Spain announced that it would provisionally apply Articles 6 and 7 of the treaty in accordance with its Article 23.

The UK stated it would encourage states to go beyond the minimum standards set down by the treaty. It would aim to ratify "within the year".

Mexico complemented Spain and announced that it aimed to provisionally apply Articles 6 and 7 of the treaty in accordance with its Article 23 upon deposit of its instrument of ratification.

The Republic of Korea said that there should be no exception to the provisions in Article 6 (prohibitions).

Switzerland stated that it would be happy to host the ATT Secretariat in Geneva. It further stated that the reference to "other war crimes" in Article 6(3) included serious violations of Common Article 3 to the 1949 Geneva Conventions.

Brazil wanted the treaty to prohibit all transfers to unauthorised non-state actors.

The UN Secretary-General opened a high-level segment in the afternoon, saying that the world had decided to end the "free-for-all" in arms transfers. He said that the ATT would aid social and economic development.

Guido Westerwelle, Germany's Minister for Foreign Affairs, said that the ATT can "save lives", but "only if it is fully implemented on a global scale". Germany's parliament would start its consideration of the treaty this week.

Finland's Minister for Foreign Affairs said that Finland would begin the ratification process soon.

Ireland said that the reference to war crimes in Article 6(3) included those committed in non-international armed conflicts, such as serious violations of Common Article 3.

Norway said that in accordance with Article 7 any transfer that has the potential to undermine peace and security or to amount to a serious violation of human rights or humanitarian law shall not be authorized.

New Zealand stated that it would treat the notion of "overriding" risk in Article 7 as a "substantial" risk.

Statements were interrupted for signatures of the ATT by Mauritania, Suriname, Togo, and Tuvalu.

Tuesday, April 2, 2013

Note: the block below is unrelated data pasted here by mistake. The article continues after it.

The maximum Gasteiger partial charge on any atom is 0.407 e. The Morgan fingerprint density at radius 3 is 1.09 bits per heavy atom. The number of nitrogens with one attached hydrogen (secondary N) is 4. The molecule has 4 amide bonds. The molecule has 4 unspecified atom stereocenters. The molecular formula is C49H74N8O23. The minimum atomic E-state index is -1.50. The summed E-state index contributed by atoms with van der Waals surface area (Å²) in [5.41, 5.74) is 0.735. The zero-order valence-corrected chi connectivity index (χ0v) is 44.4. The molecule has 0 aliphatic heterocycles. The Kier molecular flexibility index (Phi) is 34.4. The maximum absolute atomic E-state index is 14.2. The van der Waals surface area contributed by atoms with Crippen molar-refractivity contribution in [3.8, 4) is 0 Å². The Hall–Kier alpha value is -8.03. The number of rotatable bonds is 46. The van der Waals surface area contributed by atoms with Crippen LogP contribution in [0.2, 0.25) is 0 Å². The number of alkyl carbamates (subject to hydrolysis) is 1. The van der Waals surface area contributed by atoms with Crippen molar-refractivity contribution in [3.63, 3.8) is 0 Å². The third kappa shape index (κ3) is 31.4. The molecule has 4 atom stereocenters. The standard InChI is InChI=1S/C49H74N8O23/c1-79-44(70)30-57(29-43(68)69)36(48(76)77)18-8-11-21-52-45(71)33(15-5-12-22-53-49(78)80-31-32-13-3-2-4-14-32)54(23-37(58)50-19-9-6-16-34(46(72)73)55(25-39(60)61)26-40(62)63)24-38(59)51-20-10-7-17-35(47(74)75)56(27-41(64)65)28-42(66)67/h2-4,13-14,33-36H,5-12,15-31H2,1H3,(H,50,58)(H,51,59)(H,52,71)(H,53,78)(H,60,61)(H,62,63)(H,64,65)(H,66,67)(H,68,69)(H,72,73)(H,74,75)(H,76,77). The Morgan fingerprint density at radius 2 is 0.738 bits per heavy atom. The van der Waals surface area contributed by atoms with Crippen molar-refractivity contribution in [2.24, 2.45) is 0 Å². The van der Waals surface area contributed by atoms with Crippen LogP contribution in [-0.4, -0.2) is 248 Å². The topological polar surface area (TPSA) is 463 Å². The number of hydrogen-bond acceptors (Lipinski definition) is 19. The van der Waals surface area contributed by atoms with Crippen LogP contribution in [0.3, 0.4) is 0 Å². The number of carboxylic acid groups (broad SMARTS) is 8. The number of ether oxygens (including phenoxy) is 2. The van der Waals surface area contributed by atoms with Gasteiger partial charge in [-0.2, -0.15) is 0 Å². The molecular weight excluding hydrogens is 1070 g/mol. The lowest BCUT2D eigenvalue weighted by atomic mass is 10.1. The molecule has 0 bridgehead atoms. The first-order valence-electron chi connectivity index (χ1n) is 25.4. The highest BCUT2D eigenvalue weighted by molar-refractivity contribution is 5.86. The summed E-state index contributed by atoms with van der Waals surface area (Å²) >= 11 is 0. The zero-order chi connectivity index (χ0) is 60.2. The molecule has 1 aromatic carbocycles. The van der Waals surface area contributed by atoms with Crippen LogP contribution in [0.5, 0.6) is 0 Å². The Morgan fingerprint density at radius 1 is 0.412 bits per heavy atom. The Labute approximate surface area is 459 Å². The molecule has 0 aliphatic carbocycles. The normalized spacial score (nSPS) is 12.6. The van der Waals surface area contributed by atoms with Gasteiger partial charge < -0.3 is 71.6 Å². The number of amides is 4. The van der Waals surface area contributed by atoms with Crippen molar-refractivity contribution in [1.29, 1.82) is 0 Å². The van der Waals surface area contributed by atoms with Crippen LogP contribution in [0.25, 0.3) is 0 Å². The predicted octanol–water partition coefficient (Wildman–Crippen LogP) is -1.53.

We have an Arms Trade Treaty! But the hard work starts now...

On Tuesday, 2 April 2013, States gathered at the United Nations General Assembly for the adoption of the UN Arms Trade Treaty. As French President General de Gaulle famously said prior to referenda he put to the French people, "Je veux un 'oui' massif !" And this is what was achieved today. The resolution--and thus the treaty--was adopted by an overwhelming margin: 154 votes to three with 23 abstentions.

With the benefit of "20-20 hindsight", we should therefore heartily thank the United States for having blocked agreement at the diplomatic conference in July 2012, as the treaty text that has ultimately been adopted is much better and stronger than the draft proposed by the then-Conference President, Ambassador Moritan.
Here in the General Assembly, the treaty was considered directly in plenary meeting under Agenda Item 94 (General and Complete Disarmament). In the words of the General Assembly President, "The historic dimension of this day" is that a global arms trade treaty is "for the first time the subject of action in this Chamber." He noted that the Conference on Disarmament had not produced significant results for more than a decade.
Conference President Peter Woolacott then took the floor. He noted that he had ruled that there was not a consensus in the Conference itself due to the objections of Iran, DPR Korea, and Syria. The final text is a compromise text but would make a difference to the broadest range of stakeholders. At this point, Costa Rica introduced the draft resolution that would adopt the treaty. The Costa Rican Ambassador stated that the treaty was a robust and balanced document.
In explanations before vote, Indonesia noted that it never stood in the way of consensus, but stated that it would abstain as the treaty text contained "substantive deficiencies" as it did not reflect the needs of importing states, the need for self-defence, the scope was "expanded" and "not entirely clear", and left too much in exporting states in determining what was a serious violation of IHL or human rights. They had wanted an advisory expert group. Finally, it did not specifically prevent transfers to armed non-state actors.